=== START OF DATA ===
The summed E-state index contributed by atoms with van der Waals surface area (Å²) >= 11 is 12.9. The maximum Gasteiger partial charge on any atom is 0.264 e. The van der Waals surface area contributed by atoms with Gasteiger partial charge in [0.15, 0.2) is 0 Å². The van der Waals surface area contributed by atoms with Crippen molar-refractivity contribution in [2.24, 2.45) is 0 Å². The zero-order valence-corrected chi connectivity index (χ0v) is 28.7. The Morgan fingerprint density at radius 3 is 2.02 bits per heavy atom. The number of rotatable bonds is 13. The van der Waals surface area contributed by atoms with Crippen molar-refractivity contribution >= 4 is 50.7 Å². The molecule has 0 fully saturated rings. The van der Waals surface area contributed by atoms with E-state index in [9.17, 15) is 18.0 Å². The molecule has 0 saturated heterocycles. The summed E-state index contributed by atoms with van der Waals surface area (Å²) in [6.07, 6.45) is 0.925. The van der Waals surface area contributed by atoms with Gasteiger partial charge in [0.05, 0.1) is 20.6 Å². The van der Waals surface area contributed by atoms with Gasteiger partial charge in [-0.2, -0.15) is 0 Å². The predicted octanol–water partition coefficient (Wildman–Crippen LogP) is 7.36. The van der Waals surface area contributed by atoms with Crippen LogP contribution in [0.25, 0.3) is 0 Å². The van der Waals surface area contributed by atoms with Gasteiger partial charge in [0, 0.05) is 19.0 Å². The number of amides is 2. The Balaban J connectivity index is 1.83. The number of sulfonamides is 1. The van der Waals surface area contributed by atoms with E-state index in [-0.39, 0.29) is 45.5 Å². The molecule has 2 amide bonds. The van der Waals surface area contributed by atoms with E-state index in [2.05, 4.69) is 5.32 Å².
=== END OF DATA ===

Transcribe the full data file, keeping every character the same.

The summed E-state index contributed by atoms with van der Waals surface area (Å²) >= 11 is 12.9. The maximum Gasteiger partial charge on any atom is 0.264 e. The van der Waals surface area contributed by atoms with Gasteiger partial charge in [0.15, 0.2) is 0 Å². The van der Waals surface area contributed by atoms with Crippen molar-refractivity contribution in [2.24, 2.45) is 0 Å². The zero-order valence-corrected chi connectivity index (χ0v) is 28.7. The Morgan fingerprint density at radius 3 is 2.02 bits per heavy atom. The number of rotatable bonds is 13. The van der Waals surface area contributed by atoms with Crippen molar-refractivity contribution >= 4 is 50.7 Å². The molecule has 0 fully saturated rings. The van der Waals surface area contributed by atoms with E-state index in [9.17, 15) is 18.0 Å². The molecule has 0 saturated heterocycles. The summed E-state index contributed by atoms with van der Waals surface area (Å²) in [6.07, 6.45) is 0.925. The van der Waals surface area contributed by atoms with Gasteiger partial charge in [0.05, 0.1) is 20.6 Å². The van der Waals surface area contributed by atoms with Gasteiger partial charge in [-0.2, -0.15) is 0 Å². The predicted octanol–water partition coefficient (Wildman–Crippen LogP) is 7.36. The van der Waals surface area contributed by atoms with Crippen LogP contribution in [0.25, 0.3) is 0 Å². The van der Waals surface area contributed by atoms with Gasteiger partial charge in [0, 0.05) is 19.0 Å². The number of amides is 2. The Balaban J connectivity index is 1.83. The number of sulfonamides is 1. The van der Waals surface area contributed by atoms with E-state index in [-0.39, 0.29) is 45.5 Å². The molecule has 2 amide bonds. The van der Waals surface area contributed by atoms with E-state index in [2.05, 4.69) is 5.32 Å².